Prostitution: Is legalisation the answer?

4 Feb

The media coverage of the terrible murders of young women who worked as prostitutes in Ipswich has brought the issue of how to deal with prostitution back into the public arena. Not surprisingly, calls for it’s legalisation* have been made, or alternatively, tolerance zones, in which women (or men) could work with some degree of protection both from prosecution and the threat of assault or worse. While I can understand why these ideas seem to have some merit, I think those who support them are missing a very important point. If we legalise, or turn a blind eye to prostitution, we are in effect, legitimising the exploitation of vulnerable people, and effectively locking them into a cycle which, in all too many cases, will lead to them suffering an early death along with a great deal of misery on the way.

There is a widely believed myth that women who work in the so called ‘sex industry’ are either hard up mums who need to earn enough to feed their families, or do so because they are sexually liberated and enjoy their work. Neither of these stereotypes is true. Between 95 and 97% of prostitutes are working to support a drug habit. Of the remaining 3 – 5% many are women who have been illegally trafficked into this country and forced to sell their bodies. Others are the victims of violent partners who pimp them to the highest bidder. By lending an air of legitimacy to the trade we would not be helping it’s victims at all. We would simply be making it easier for men (and it usually is men who are the pimps regardless of the gender of the prostitute) to exploit them.

Tolerance zones and legalised brothels are not the answer. In order to work in such a place a woman/man would need to be both over the age of legal consent, and healthy. Many prostitutes would fail in one or both categories. Sadly, there is a market for under-age girls and boys, and legalisation would do nothing to protect young runaways who find themselves first addicted to drugs, and then forced out onto the streets by older people who initially claimed they wished to help them. The same is true of those who are HIV+, they would end up on the fringes, with even less protection than they now have, selling themselves even more cheaply because they are proven to be ‘damaged goods’.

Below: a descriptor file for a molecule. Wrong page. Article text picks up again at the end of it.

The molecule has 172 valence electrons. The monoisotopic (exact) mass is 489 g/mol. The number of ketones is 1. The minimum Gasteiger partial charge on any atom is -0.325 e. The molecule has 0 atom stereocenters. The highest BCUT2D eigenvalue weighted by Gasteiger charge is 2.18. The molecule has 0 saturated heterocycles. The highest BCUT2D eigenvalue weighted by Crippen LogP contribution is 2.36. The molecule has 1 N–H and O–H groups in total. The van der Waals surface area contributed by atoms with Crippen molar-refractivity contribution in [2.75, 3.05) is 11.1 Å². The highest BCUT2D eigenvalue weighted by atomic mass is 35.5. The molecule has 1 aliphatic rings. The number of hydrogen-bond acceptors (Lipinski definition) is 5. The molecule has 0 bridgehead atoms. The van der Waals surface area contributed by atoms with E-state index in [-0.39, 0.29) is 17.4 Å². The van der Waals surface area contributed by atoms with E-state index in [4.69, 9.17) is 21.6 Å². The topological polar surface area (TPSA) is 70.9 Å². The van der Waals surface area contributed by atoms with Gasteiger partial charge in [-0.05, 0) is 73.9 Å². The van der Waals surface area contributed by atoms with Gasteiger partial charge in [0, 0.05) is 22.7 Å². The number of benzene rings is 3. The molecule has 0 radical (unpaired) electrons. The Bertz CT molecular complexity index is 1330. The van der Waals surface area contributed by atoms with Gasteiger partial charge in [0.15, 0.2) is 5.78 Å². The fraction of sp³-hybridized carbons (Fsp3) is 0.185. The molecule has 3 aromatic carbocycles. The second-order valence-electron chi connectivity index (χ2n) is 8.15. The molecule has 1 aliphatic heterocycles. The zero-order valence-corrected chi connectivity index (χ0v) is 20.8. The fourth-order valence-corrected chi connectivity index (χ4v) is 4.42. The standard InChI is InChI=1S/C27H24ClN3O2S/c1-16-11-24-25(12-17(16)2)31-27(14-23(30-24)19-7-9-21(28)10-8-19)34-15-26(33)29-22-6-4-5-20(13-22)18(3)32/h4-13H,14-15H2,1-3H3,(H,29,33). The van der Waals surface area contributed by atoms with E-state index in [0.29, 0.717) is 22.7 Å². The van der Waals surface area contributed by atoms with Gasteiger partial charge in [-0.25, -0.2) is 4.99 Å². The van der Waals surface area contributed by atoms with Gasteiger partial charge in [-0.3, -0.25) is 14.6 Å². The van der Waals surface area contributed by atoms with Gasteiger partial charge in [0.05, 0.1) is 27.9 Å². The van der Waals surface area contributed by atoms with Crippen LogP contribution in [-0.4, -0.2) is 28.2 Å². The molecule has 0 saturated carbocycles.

Prostitution may be the oldest profession, but that does not mean it is an acceptable one. Not because of any kind of morality, but because it is something people only do out of sheer desperation. If the only people who did this kind of work did so through choice and a desire to provide a service, then it would be perfectly acceptable – it is not up to me to tell anyone how they should earn a living – however, those people are very, very few, and far between. Lets face it, ask any ten year what they want to be when they grow up, and I’m pretty sure a drug addict and prostitute won’t be responses you will hear.

Most prostitutes are in that situation because they feel they have no other choice, and if we really wish to help them we need to give them an alternative. Drug treatment programmes, safe havens for those fearing violence, education and training would be of far more use, especially when coupled with much tougher treatment of the real problem – those who choose to exploit others. We no longer allow small children to work 12 hour days in factories, and anyone found to be administering such a practice would, rightly, be imprisoned and become a social pariah. Yet, we have a situation where vulnerable young people are being exploited for profit, ruining both their own lives and those of their families, and some people say we should legalise this.

* Technically, prostitution is legal, it is soliciting which is against the law.


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